“They are dying — wasting away, drying out and disintegrating into sun-bleached piles of dust. Limbs detach from the body and seem to melt away,” reported The Islands’ Sounder.

Researchers have known about the recent die-offs for about a year, but the cause is still unknown

“We have evidence that an infectious agent is involved, but it is too soon to say yet whether it is a virus or a bacterium,” said Drew Harvell, a marine epidemiologist at Cornell University.

“It’s the largest mortality event for marine diseases we’ve seen. It affects over 20 species on our coast and it’s been causing catastrophic mortality,” added Harvell, who has specialized in studying outbreaks among coral reef invertebrates.

In the San Juans, a group of four islands off the coast of Washington, biologists discovered that 49 percent of the sea star population is diseased and dying. The disease moves quickly. When experts first examined ochre sea stars near Indian Island, they noted only 10 percent to be sick, but just weeks later found that number to have multiplied five times.

More than 40 expert biologists from West Coast universities and surrounding aquariums are intensely studying what could be the cause of wasting syndrome. “This is slow, careful work that takes repeated experimentation in the lab and many tests to verify,” Harvell said.

In regard to extinction, she added, “We expect the stars to recover. But this is such a big, widespread event, it could take a long time.”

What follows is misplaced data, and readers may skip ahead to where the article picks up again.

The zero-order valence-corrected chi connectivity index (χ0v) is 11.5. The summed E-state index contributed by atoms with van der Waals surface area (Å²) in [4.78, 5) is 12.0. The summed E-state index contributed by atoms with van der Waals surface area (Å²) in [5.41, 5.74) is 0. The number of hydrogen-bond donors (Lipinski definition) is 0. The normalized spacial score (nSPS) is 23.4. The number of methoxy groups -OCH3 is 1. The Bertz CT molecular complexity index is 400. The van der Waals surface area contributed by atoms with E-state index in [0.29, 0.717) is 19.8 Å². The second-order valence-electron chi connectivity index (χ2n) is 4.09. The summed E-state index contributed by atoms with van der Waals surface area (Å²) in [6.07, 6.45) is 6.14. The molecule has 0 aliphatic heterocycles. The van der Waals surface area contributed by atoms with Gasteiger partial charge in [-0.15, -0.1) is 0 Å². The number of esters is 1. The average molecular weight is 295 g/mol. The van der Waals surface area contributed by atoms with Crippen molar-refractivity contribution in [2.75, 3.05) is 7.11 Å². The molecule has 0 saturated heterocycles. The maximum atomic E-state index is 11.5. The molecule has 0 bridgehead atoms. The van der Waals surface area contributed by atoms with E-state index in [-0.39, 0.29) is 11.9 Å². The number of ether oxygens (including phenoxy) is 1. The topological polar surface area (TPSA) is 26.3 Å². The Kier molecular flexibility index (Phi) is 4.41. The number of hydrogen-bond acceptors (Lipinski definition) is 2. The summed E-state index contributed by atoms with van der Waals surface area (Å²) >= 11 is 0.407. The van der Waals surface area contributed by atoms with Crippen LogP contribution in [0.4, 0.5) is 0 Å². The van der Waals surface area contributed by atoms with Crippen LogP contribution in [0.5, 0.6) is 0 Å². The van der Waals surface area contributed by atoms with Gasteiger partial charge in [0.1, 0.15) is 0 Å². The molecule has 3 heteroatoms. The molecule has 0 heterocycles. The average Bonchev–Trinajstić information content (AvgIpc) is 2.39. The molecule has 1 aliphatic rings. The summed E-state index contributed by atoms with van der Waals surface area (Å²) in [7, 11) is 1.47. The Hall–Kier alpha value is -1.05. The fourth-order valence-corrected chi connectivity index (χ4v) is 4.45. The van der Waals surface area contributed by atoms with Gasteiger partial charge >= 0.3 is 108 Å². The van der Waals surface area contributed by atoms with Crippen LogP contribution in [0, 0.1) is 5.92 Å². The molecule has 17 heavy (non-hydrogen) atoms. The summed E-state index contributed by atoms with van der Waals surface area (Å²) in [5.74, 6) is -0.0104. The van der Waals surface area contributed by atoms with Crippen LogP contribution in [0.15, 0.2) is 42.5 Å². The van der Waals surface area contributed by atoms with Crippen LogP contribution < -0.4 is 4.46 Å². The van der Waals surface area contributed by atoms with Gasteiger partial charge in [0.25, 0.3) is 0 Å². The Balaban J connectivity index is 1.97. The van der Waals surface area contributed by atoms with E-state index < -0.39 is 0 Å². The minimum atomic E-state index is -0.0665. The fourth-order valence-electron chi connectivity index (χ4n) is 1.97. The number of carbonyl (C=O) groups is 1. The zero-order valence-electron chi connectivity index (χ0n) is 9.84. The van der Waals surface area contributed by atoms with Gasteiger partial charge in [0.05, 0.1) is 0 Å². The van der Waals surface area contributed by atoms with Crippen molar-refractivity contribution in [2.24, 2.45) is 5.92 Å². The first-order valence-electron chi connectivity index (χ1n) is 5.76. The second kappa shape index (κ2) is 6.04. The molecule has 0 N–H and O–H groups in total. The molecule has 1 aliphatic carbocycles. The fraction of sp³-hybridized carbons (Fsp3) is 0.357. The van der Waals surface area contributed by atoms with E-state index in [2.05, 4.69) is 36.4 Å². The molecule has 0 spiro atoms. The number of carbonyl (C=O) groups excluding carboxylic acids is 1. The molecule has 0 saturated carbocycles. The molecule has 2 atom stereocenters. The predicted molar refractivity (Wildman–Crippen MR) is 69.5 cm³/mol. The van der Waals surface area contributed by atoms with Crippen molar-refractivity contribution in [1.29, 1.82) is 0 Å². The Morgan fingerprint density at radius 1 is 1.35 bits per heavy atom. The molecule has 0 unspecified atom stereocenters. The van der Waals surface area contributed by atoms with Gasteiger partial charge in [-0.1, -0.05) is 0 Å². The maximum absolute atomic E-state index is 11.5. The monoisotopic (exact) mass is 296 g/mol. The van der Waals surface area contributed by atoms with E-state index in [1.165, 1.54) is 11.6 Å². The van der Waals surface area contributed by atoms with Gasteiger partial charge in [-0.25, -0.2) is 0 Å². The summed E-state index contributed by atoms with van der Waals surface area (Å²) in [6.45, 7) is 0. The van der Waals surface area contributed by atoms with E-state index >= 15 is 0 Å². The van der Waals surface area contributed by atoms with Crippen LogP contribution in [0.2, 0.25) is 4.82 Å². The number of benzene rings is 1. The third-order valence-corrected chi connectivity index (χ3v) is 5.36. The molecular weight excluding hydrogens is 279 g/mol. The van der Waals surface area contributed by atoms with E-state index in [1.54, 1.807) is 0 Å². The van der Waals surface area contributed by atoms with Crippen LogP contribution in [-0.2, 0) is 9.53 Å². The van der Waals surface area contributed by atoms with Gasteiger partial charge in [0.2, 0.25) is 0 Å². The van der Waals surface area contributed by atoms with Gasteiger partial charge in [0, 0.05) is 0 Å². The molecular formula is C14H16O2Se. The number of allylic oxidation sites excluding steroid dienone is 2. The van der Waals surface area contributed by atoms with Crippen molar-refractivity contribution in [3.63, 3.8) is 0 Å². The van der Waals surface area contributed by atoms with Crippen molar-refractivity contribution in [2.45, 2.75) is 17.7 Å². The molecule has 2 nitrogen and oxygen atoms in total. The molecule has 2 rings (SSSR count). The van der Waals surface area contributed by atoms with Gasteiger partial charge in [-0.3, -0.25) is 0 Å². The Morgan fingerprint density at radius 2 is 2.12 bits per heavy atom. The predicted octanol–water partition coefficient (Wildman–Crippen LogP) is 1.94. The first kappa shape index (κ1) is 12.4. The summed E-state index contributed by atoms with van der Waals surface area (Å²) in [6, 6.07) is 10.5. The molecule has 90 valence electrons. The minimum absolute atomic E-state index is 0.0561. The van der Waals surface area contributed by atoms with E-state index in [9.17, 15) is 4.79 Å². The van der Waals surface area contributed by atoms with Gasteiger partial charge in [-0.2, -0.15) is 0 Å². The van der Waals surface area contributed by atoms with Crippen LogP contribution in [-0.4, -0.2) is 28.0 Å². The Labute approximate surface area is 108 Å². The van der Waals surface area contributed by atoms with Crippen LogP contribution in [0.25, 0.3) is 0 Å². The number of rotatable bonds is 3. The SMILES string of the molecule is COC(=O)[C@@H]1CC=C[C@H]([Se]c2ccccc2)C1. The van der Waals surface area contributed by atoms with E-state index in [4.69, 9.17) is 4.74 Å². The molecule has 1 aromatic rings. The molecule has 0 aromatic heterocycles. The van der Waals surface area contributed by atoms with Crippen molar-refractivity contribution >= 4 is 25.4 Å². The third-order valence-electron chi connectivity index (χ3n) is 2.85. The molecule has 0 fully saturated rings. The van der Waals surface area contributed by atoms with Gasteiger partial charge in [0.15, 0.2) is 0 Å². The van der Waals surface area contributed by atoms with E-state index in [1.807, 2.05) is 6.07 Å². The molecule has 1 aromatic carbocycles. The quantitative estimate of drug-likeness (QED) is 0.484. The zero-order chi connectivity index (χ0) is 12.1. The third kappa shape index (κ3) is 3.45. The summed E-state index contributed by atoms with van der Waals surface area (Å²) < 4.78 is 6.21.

Experts suspect that warming waters could be contributing to the sea star’s stress, making them more vulnerable to pathogens. Pockets of cold water and swift currents have protected the region until recently, Harvell told PBS NewsHour.

“Over this winter I surveyed here, and looked at every animal and there was no disease at all,” said Morgan Eisenlord, a Ph.D. student in Harvell’s lab at Cornell. “When we came back in the spring we found sick animals so it obviously spread as it started to get warmer.”

If a pathogen is the cause, some believe it’s concentrated in mussels, which pass it on to starfish when eaten. Strangely, both captive and wild starfish living in the rocks along Santa Barbra, Calif. showed signs of illness simultaneously.

Indoor tanks for starfish at the University of California Santa Barbara Aquarium are filled with filtered seawater. One tank was fed mussels harvested from the rock outside, and the other frozen squid. Starfish fed frozen squid remained healthy, while the ones fed mussels developed wasting syndrome.

The small sample size has prevented researchers from jumping to conclusions, but experts feel further research on the hypothesis is warranted. Scientists at Cornell have narrowed down a list of pathogens which they suspect could be responsible, and expect to publish their research in a scientific journal.

So far, warmer waters, pathogens and radiation resulting from the aftermath of the Fukushima meltdown have been blamed for sea star die-offs, but until the completion of more research, an answer is unlikely.

Without sea stars, the fate of aquatic ecosystems is unknown. These intertidal apex predators are considered a “keystone species,” whose extinction would most likely have a domino effect on oceanic biodiversity.

Additional sources:

AND ALL THE BIRDS THERE? “Drone video of the week: Drone zips through abandoned cyanide mill”

Drone video of the week: Drone zips through abandoned cyanide mill

For the first installment of Drone Beat’s Video of the Week, here’s a spectacular video of a mini-drone zipping through the abandoned and eerily beautiful cyanide mill in Virginia City, Nevada. The video was shot by Carlos Puertolas, an amateur pilot who works as a digital animator.